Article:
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Ocado (LSE: OCDO) released its annual results today and also announced a placing of 31.5m shares (in process as I’m writing), which I reckon could raise up to £150m. At a current share price of 470p the FTSE 250 online grocer has a market capitalisation of £3bn and continues to be something of an enigma for investors.

Pricey grocer

Today’s results show revenue of £1.5bn for its latest financial year (53 weeks ended 3 December), which was 15.2% ahead of the prior 52-week year, or 12.7% on an adjusted basis. Pre-tax profit for the year was £1m.

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To put these numbers into one context, Tesco, in its last financial year, delivered 38 times Ocado’s revenue and 145 times its pre-tax profit. Yet the FTSE 100 firm’s market cap is little more than five times bigger. Sure, Ocado has more scope to increase its share of the UK grocery market, but not that much more. And certainly not enough to merit a forward price-to-earnings (P/E) ratio of 330.

More than yams and cans in vans

However, Ocado isn’t simply a business that delivers groceries in vans. It’s built a whole technological and physical ecosystem, which includes digital commerce platforms and robot-operated warehouses. After a number of years of touting its end-to-end solution to international retailers — and repeated promises a first deal was imminent — 2017 was the year it finally happened. It inked an agreement with an unnamed regional European retailer in the summer. And it’s since announced a second deal with France’s Groupe Casino and a third with Sobeys in Canada.

Ocado has always had supportive institutional investors, who have bought into its ambitious, long-term vision but also a fair number of hedge funds, who have backed against it. Currently, there are eight declared positions, which together have sold short 10% of the company’s stock.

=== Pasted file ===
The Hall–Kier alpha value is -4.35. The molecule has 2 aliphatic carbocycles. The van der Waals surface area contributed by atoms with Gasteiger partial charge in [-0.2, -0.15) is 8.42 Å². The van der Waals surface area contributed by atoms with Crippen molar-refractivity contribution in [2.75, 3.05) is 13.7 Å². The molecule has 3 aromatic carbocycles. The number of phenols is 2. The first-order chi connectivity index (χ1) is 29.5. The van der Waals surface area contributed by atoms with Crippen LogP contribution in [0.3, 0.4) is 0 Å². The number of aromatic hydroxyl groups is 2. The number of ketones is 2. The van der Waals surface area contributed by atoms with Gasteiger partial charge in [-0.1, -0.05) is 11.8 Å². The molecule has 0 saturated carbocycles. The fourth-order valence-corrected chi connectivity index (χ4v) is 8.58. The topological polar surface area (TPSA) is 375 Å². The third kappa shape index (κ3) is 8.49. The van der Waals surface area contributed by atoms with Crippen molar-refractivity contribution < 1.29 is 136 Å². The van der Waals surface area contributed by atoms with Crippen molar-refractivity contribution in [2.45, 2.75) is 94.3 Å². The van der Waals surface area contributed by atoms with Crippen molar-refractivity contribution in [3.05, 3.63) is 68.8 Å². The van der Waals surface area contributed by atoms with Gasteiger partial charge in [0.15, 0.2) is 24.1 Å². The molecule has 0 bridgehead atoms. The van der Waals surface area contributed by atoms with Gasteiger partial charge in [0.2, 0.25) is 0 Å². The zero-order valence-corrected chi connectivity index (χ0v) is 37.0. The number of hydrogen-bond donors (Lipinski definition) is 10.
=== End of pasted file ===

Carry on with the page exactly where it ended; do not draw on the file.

The shares have almost doubled in little more than two months. The company is confident of inking more international deals but I think it will need a good few even to justify the current price. As such, I think the valuation is overly high at this point, so it’s a stock I’m avoiding for the time being.

Hot stock in hot sector

Another FTSE 250 stock I’m avoiding on the basis of a super-high valuation is cybersecurity group Sophos (LSE: SOPH). The company describes itself as “a leading global provider of cloud-enabled end-user and network security solutions, offering organisations end-to-end protection against known and unknown IT security threats through products that are easy to install, configure, update and maintain.”

Obviously, cybersecurity is a market where there is strong demand and Sophos is seeing good momentum in its business. However, I believe investors have fallen head-over-heels in love with this ‘hot’ sector and driven Sophos’s shares up to an over-elevated level. They’ve soared from an IPO price of 225p in 2015 to around 600p today, valuing the business at £2.8bn.

According to Reuters, analysts are forecasting earnings per share of $0.07 (5p at current exchange rates) for the company’s financial year ending 31 March, followed by $0.11 (7.9p) for fiscal 2019. This gives P/E ratios of 120 and 76. I don’t see much wrong with the business but the current valuation simply looks too high to my eye.

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G A Chester has no position in any of the shares mentioned. The Motley Fool UK has no position in any of the shares mentioned. Views expressed on the companies mentioned in this article are those of the writer and therefore may differ from the official recommendations we make in our subscription services such as Share Advisor, Hidden Winners and Pro. Here at The Motley Fool we believe that considering a diverse range of insights makes us better investors.

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